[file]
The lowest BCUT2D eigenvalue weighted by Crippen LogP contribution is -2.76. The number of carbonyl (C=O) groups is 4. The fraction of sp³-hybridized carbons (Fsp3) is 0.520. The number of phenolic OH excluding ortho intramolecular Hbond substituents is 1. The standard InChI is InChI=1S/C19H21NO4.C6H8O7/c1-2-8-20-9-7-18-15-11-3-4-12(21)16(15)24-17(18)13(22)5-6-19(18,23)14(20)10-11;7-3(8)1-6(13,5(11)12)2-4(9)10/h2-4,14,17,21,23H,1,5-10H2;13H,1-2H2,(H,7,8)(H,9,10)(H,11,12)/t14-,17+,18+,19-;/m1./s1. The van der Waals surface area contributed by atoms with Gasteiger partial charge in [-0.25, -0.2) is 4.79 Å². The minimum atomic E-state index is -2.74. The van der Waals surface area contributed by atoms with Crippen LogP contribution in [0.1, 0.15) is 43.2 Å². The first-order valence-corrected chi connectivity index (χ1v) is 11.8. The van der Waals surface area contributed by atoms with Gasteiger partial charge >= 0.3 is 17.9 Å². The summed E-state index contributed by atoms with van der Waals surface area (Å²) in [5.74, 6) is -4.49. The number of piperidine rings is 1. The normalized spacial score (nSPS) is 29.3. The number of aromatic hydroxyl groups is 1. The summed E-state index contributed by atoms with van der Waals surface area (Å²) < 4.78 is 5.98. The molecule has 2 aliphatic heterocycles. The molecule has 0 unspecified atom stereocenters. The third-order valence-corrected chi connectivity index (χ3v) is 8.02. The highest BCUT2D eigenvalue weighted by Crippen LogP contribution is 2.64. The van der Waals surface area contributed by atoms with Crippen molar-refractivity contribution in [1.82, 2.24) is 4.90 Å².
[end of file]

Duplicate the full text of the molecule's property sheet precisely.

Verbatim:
The lowest BCUT2D eigenvalue weighted by Crippen LogP contribution is -2.76. The number of carbonyl (C=O) groups is 4. The fraction of sp³-hybridized carbons (Fsp3) is 0.520. The number of phenolic OH excluding ortho intramolecular Hbond substituents is 1. The standard InChI is InChI=1S/C19H21NO4.C6H8O7/c1-2-8-20-9-7-18-15-11-3-4-12(21)16(15)24-17(18)13(22)5-6-19(18,23)14(20)10-11;7-3(8)1-6(13,5(11)12)2-4(9)10/h2-4,14,17,21,23H,1,5-10H2;13H,1-2H2,(H,7,8)(H,9,10)(H,11,12)/t14-,17+,18+,19-;/m1./s1. The van der Waals surface area contributed by atoms with Gasteiger partial charge in [-0.25, -0.2) is 4.79 Å². The minimum atomic E-state index is -2.74. The van der Waals surface area contributed by atoms with Crippen LogP contribution in [0.1, 0.15) is 43.2 Å². The first-order valence-corrected chi connectivity index (χ1v) is 11.8. The van der Waals surface area contributed by atoms with Gasteiger partial charge >= 0.3 is 17.9 Å². The summed E-state index contributed by atoms with van der Waals surface area (Å²) in [5.74, 6) is -4.49. The number of piperidine rings is 1. The normalized spacial score (nSPS) is 29.3. The number of aromatic hydroxyl groups is 1. The summed E-state index contributed by atoms with van der Waals surface area (Å²) < 4.78 is 5.98. The molecule has 2 aliphatic heterocycles. The molecule has 0 unspecified atom stereocenters. The third-order valence-corrected chi connectivity index (χ3v) is 8.02. The highest BCUT2D eigenvalue weighted by Crippen LogP contribution is 2.64. The van der Waals surface area contributed by atoms with Crippen molar-refractivity contribution in [1.82, 2.24) is 4.90 Å².